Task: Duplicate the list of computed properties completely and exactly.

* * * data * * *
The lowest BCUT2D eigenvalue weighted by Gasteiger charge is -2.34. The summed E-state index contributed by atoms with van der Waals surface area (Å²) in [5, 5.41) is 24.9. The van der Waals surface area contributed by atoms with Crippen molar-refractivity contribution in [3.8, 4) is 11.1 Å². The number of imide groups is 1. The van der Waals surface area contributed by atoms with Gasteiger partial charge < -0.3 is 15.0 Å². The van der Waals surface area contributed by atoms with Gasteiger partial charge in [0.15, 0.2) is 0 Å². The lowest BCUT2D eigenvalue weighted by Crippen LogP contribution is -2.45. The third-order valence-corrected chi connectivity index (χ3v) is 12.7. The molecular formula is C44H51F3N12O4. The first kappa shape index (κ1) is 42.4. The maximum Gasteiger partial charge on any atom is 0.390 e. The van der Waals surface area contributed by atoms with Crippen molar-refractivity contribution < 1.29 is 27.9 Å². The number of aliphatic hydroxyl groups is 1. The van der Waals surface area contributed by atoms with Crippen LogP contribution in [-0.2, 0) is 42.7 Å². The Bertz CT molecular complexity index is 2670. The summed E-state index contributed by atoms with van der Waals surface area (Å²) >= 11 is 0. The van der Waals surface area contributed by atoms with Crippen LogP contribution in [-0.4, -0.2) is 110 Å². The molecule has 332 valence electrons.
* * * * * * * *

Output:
The lowest BCUT2D eigenvalue weighted by Gasteiger charge is -2.34. The summed E-state index contributed by atoms with van der Waals surface area (Å²) in [5, 5.41) is 24.9. The van der Waals surface area contributed by atoms with Crippen molar-refractivity contribution in [3.8, 4) is 11.1 Å². The number of imide groups is 1. The van der Waals surface area contributed by atoms with Gasteiger partial charge < -0.3 is 15.0 Å². The van der Waals surface area contributed by atoms with Gasteiger partial charge in [0.15, 0.2) is 0 Å². The lowest BCUT2D eigenvalue weighted by Crippen LogP contribution is -2.45. The third-order valence-corrected chi connectivity index (χ3v) is 12.7. The molecular formula is C44H51F3N12O4. The first kappa shape index (κ1) is 42.4. The maximum Gasteiger partial charge on any atom is 0.390 e. The van der Waals surface area contributed by atoms with Crippen molar-refractivity contribution < 1.29 is 27.9 Å². The number of aliphatic hydroxyl groups is 1. The van der Waals surface area contributed by atoms with Crippen LogP contribution in [-0.2, 0) is 42.7 Å². The Bertz CT molecular complexity index is 2670. The summed E-state index contributed by atoms with van der Waals surface area (Å²) >= 11 is 0. The van der Waals surface area contributed by atoms with Crippen LogP contribution in [-0.4, -0.2) is 110 Å². The molecule has 332 valence electrons.